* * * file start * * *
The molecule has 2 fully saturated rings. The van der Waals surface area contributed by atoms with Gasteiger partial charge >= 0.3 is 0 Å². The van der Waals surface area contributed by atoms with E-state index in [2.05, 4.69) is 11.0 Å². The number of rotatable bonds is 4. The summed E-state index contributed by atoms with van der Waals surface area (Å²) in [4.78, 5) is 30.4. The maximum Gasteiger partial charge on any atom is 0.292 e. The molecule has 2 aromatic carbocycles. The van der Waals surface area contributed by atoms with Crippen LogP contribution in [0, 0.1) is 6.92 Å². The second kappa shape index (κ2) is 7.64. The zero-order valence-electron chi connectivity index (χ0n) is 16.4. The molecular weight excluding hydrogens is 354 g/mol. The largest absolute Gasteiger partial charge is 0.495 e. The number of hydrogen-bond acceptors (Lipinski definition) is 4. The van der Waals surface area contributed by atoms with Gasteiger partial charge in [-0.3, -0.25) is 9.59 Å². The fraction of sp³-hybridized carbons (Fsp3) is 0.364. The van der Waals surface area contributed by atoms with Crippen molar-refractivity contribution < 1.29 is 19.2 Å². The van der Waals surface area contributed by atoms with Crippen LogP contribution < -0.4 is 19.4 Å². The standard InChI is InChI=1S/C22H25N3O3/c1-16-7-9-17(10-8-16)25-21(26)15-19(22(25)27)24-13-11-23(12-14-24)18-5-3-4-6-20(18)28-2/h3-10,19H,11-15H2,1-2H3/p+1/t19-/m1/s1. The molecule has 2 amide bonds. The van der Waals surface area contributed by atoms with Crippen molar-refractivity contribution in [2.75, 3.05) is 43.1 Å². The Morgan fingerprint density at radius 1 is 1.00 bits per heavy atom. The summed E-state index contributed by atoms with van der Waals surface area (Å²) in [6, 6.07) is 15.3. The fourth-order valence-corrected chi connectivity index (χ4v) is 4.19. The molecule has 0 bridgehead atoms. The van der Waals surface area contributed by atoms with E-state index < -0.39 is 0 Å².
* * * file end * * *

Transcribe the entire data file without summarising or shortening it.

The molecule has 2 fully saturated rings. The van der Waals surface area contributed by atoms with Gasteiger partial charge >= 0.3 is 0 Å². The van der Waals surface area contributed by atoms with E-state index in [2.05, 4.69) is 11.0 Å². The number of rotatable bonds is 4. The summed E-state index contributed by atoms with van der Waals surface area (Å²) in [4.78, 5) is 30.4. The maximum Gasteiger partial charge on any atom is 0.292 e. The molecule has 2 aromatic carbocycles. The van der Waals surface area contributed by atoms with Crippen LogP contribution in [0, 0.1) is 6.92 Å². The second kappa shape index (κ2) is 7.64. The zero-order valence-electron chi connectivity index (χ0n) is 16.4. The molecular weight excluding hydrogens is 354 g/mol. The largest absolute Gasteiger partial charge is 0.495 e. The number of hydrogen-bond acceptors (Lipinski definition) is 4. The van der Waals surface area contributed by atoms with Gasteiger partial charge in [-0.3, -0.25) is 9.59 Å². The fraction of sp³-hybridized carbons (Fsp3) is 0.364. The van der Waals surface area contributed by atoms with Crippen molar-refractivity contribution < 1.29 is 19.2 Å². The van der Waals surface area contributed by atoms with Crippen LogP contribution < -0.4 is 19.4 Å². The standard InChI is InChI=1S/C22H25N3O3/c1-16-7-9-17(10-8-16)25-21(26)15-19(22(25)27)24-13-11-23(12-14-24)18-5-3-4-6-20(18)28-2/h3-10,19H,11-15H2,1-2H3/p+1/t19-/m1/s1. The molecule has 2 amide bonds. The van der Waals surface area contributed by atoms with Crippen molar-refractivity contribution in [2.75, 3.05) is 43.1 Å². The Morgan fingerprint density at radius 1 is 1.00 bits per heavy atom. The summed E-state index contributed by atoms with van der Waals surface area (Å²) in [6, 6.07) is 15.3. The fourth-order valence-corrected chi connectivity index (χ4v) is 4.19. The molecule has 0 bridgehead atoms. The van der Waals surface area contributed by atoms with E-state index < -0.39 is 0 Å².